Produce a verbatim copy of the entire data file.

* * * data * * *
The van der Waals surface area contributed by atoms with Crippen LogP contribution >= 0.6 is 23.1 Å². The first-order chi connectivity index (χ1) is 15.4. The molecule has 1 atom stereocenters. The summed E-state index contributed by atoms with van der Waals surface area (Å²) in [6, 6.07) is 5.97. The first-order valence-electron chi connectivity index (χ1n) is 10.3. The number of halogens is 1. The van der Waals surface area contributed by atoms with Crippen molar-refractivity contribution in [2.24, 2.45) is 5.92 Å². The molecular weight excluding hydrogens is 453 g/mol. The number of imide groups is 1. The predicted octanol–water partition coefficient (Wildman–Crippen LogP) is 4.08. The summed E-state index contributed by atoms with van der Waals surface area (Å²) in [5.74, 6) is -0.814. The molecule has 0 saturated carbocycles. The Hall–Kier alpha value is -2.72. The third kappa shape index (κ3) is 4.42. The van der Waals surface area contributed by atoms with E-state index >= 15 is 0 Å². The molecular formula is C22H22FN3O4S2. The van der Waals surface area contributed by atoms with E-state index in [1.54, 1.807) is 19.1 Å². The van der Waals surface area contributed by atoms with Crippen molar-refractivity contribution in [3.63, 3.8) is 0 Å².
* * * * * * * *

The van der Waals surface area contributed by atoms with Crippen LogP contribution >= 0.6 is 23.1 Å². The first-order chi connectivity index (χ1) is 15.4. The molecule has 1 atom stereocenters. The summed E-state index contributed by atoms with van der Waals surface area (Å²) in [6, 6.07) is 5.97. The first-order valence-electron chi connectivity index (χ1n) is 10.3. The number of halogens is 1. The van der Waals surface area contributed by atoms with Crippen molar-refractivity contribution in [2.24, 2.45) is 5.92 Å². The molecular weight excluding hydrogens is 453 g/mol. The number of imide groups is 1. The predicted octanol–water partition coefficient (Wildman–Crippen LogP) is 4.08. The summed E-state index contributed by atoms with van der Waals surface area (Å²) in [5.74, 6) is -0.814. The molecule has 0 saturated carbocycles. The Hall–Kier alpha value is -2.72. The third kappa shape index (κ3) is 4.42. The van der Waals surface area contributed by atoms with E-state index >= 15 is 0 Å². The molecular formula is C22H22FN3O4S2. The van der Waals surface area contributed by atoms with E-state index in [1.54, 1.807) is 19.1 Å². The van der Waals surface area contributed by atoms with Crippen molar-refractivity contribution in [3.63, 3.8) is 0 Å².